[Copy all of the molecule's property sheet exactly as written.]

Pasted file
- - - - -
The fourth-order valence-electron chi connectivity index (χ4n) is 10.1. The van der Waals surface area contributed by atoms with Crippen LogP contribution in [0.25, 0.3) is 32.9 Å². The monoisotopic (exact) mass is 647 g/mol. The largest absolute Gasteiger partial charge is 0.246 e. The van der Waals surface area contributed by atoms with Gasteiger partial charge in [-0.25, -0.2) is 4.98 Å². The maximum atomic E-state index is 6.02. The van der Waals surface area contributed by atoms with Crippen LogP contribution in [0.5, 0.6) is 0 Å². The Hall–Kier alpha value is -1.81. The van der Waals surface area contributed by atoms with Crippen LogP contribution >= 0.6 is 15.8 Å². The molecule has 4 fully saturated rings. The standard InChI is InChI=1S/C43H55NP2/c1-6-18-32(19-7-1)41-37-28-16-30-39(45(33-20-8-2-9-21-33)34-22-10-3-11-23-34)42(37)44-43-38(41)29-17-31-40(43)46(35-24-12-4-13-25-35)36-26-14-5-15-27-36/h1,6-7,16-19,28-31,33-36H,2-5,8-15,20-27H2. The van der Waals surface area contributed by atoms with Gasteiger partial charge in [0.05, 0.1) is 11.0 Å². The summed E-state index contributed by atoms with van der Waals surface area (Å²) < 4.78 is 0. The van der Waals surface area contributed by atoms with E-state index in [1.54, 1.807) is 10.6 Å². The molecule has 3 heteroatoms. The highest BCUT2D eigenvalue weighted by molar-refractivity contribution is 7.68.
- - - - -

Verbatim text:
The fourth-order valence-electron chi connectivity index (χ4n) is 10.1. The van der Waals surface area contributed by atoms with Crippen LogP contribution in [0.25, 0.3) is 32.9 Å². The monoisotopic (exact) mass is 647 g/mol. The largest absolute Gasteiger partial charge is 0.246 e. The van der Waals surface area contributed by atoms with Gasteiger partial charge in [-0.25, -0.2) is 4.98 Å². The maximum atomic E-state index is 6.02. The van der Waals surface area contributed by atoms with Crippen LogP contribution in [0.5, 0.6) is 0 Å². The Hall–Kier alpha value is -1.81. The van der Waals surface area contributed by atoms with Crippen LogP contribution >= 0.6 is 15.8 Å². The molecule has 4 fully saturated rings. The standard InChI is InChI=1S/C43H55NP2/c1-6-18-32(19-7-1)41-37-28-16-30-39(45(33-20-8-2-9-21-33)34-22-10-3-11-23-34)42(37)44-43-38(41)29-17-31-40(43)46(35-24-12-4-13-25-35)36-26-14-5-15-27-36/h1,6-7,16-19,28-31,33-36H,2-5,8-15,20-27H2. The van der Waals surface area contributed by atoms with Gasteiger partial charge in [0.05, 0.1) is 11.0 Å². The summed E-state index contributed by atoms with van der Waals surface area (Å²) < 4.78 is 0. The van der Waals surface area contributed by atoms with E-state index in [1.54, 1.807) is 10.6 Å². The molecule has 3 heteroatoms. The highest BCUT2D eigenvalue weighted by molar-refractivity contribution is 7.68.